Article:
Everyone was talking about it. Throughout England, there was endless speculation about whether a certain royal family member would attend the upcoming coronation of the new king. “The town is in a state of general lunacy,” Parliamentarian Henry Brougham wrote, “beginning most certainly with the illustrious person on the throne.”
Sound familiar? Royal watchers are eagerly awaiting to see if Prince Harry and Meghan, Duchess of Sussex, attend King Charles’s coronation in May. Even bigger questions loom—how will they be received? Will Prince Harry go alone? But while the chatter surrounding the royal family seems to be reaching a fever pitch, it’s nothing compared to the drama that surrounded the coronation of King George IV in the summer of 1821.
Like King Charles, 58-year-old King George had spent a lifetime waiting to take the throne. An extravagant, artistic type with a penchant for peacocking, George spent months planning the most elaborate coronation Europe had ever seen, which he hoped would outshine that of Napoleon. According to Fergus Kelly of The Express on Sunday, his outfit alone cost £2.7 million in today’s money, with the total cost of the coronation coming in at more than £240,000—that’s roughly £27 million today or $32.8 million.
However, the carefully planned extravaganza was threatened by the one person King George did not want to bask in his reflected glory: his wife and rightful consort, Queen Caroline.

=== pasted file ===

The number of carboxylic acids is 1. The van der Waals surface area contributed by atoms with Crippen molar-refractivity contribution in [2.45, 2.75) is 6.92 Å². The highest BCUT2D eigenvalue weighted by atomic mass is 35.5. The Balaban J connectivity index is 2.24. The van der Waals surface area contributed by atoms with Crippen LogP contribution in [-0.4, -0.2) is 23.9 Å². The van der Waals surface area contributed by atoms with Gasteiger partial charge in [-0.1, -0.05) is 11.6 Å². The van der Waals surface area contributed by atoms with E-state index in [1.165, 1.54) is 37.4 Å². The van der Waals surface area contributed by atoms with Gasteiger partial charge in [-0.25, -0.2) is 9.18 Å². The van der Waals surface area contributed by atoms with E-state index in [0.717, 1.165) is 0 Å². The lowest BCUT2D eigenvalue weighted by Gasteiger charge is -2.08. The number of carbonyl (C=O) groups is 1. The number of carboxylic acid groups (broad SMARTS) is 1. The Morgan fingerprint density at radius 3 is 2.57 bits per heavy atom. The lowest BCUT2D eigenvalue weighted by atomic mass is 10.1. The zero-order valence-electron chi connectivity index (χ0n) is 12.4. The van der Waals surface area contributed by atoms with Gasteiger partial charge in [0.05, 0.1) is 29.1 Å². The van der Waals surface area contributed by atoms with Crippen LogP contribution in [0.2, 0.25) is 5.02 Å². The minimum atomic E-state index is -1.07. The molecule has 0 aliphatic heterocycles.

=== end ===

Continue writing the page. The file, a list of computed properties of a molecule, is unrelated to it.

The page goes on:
From the start, their relationship was a match made in hell. Born in 1762, George, Prince of Wales, was the eldest child of “mad” King George III and Queen Charlotte. The prince, derisively nicknamed “Prinny,” was known as a debauched, spoilt dandy, perpetually in debt and at one time secretly (and illegally) married to a Catholic beauty named Maria Fitzherbert. Although he could be charming, the hard-drinking, womanizing prince was despised by the press and much of the public, leading to countless caricatures and the infamous poem “The Triumph of the Whale” by Charles Lamb:
In 1795, he agreed to marry his cousin—the purportedly unsophisticated, guileless, somewhat sloppy Caroline of Brunswick—partly to persuade Parliament to pay off his debts. In the deliciously detailed The Unruly Queen: The Life of Queen Caroline, historical biographer Flora Fraser describes the cousins’ first meeting. “She very properly … attempted to kneel to him,” eyewitness Earl of Malmesbury wrote. “He raised her (gracefully enough) and embraced her, said barely one word, turned around, retired to a distant part of the apartment, calling me to him said ‘Harris, I am not well, pray get me a glass of brandy.’”
After the prince dramatically rushed from the room, Caroline gave as good as she got, remarking that her future husband was “very fat and nothing like as handsome as his portrait.”
Their wedding on April 8, 1795, continued on the same disastrous course. “Judge what it was to have a drunken husband on one’s wedding day, and one who passed the greatest part of his bridal night under the grate, where he fell, and where I left him,” Caroline later recounted.
Although the couple welcomed a daughter, Princess Charlotte, in 1796, they soon lived entirely separate lives, with King George reportedly claiming he’d rather “see toads and vipers crawling over my victuals than sit at the same table with her.”
While she was initially bewildered, hurt, and horribly treated by her vindictive husband and most of the royal family, Caroline eventually fought back through the media, leading politicians and newspapers to publicly take sides in this version of “War of the Waleses.” According to Martin Linton of The Guardian, in 1806, the Prince of Wales—a serial philanderer—had the audacity to set up a commission known as “the delicate investigation” to look into Caroline’s alleged infidelities.